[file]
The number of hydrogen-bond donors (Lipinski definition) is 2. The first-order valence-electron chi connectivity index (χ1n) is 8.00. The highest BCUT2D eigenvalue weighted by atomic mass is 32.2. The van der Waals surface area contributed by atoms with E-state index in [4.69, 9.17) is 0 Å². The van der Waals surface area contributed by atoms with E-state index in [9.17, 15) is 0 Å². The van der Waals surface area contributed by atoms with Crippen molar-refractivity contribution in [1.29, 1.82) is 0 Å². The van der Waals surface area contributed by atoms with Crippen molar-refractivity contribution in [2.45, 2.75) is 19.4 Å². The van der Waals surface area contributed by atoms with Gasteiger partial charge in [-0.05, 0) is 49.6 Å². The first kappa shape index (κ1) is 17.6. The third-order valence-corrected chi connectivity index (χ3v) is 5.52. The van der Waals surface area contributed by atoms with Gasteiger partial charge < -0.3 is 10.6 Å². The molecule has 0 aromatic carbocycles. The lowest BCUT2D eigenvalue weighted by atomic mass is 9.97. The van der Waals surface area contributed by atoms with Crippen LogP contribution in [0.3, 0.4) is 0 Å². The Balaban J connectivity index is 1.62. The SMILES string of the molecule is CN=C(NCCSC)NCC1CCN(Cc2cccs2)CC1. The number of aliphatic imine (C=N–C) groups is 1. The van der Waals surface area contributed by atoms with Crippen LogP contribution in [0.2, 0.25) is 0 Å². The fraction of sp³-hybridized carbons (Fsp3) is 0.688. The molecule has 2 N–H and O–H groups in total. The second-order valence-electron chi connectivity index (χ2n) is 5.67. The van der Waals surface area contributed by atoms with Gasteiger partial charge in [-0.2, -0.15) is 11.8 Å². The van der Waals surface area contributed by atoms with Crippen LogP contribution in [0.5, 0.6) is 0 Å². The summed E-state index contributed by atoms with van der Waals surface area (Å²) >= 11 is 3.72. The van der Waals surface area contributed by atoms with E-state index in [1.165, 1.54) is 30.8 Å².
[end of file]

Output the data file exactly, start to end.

The number of hydrogen-bond donors (Lipinski definition) is 2. The first-order valence-electron chi connectivity index (χ1n) is 8.00. The highest BCUT2D eigenvalue weighted by atomic mass is 32.2. The van der Waals surface area contributed by atoms with E-state index in [4.69, 9.17) is 0 Å². The van der Waals surface area contributed by atoms with E-state index in [9.17, 15) is 0 Å². The van der Waals surface area contributed by atoms with Crippen molar-refractivity contribution in [1.29, 1.82) is 0 Å². The van der Waals surface area contributed by atoms with Crippen molar-refractivity contribution in [2.45, 2.75) is 19.4 Å². The van der Waals surface area contributed by atoms with Gasteiger partial charge in [-0.05, 0) is 49.6 Å². The first kappa shape index (κ1) is 17.6. The third-order valence-corrected chi connectivity index (χ3v) is 5.52. The van der Waals surface area contributed by atoms with Gasteiger partial charge < -0.3 is 10.6 Å². The molecule has 0 aromatic carbocycles. The lowest BCUT2D eigenvalue weighted by atomic mass is 9.97. The van der Waals surface area contributed by atoms with Crippen LogP contribution in [0.3, 0.4) is 0 Å². The Balaban J connectivity index is 1.62. The SMILES string of the molecule is CN=C(NCCSC)NCC1CCN(Cc2cccs2)CC1. The number of aliphatic imine (C=N–C) groups is 1. The van der Waals surface area contributed by atoms with Crippen LogP contribution in [0.2, 0.25) is 0 Å². The fraction of sp³-hybridized carbons (Fsp3) is 0.688. The molecule has 2 N–H and O–H groups in total. The second-order valence-electron chi connectivity index (χ2n) is 5.67. The van der Waals surface area contributed by atoms with Gasteiger partial charge in [-0.2, -0.15) is 11.8 Å². The van der Waals surface area contributed by atoms with Crippen LogP contribution in [0.5, 0.6) is 0 Å². The summed E-state index contributed by atoms with van der Waals surface area (Å²) >= 11 is 3.72. The van der Waals surface area contributed by atoms with E-state index in [1.165, 1.54) is 30.8 Å².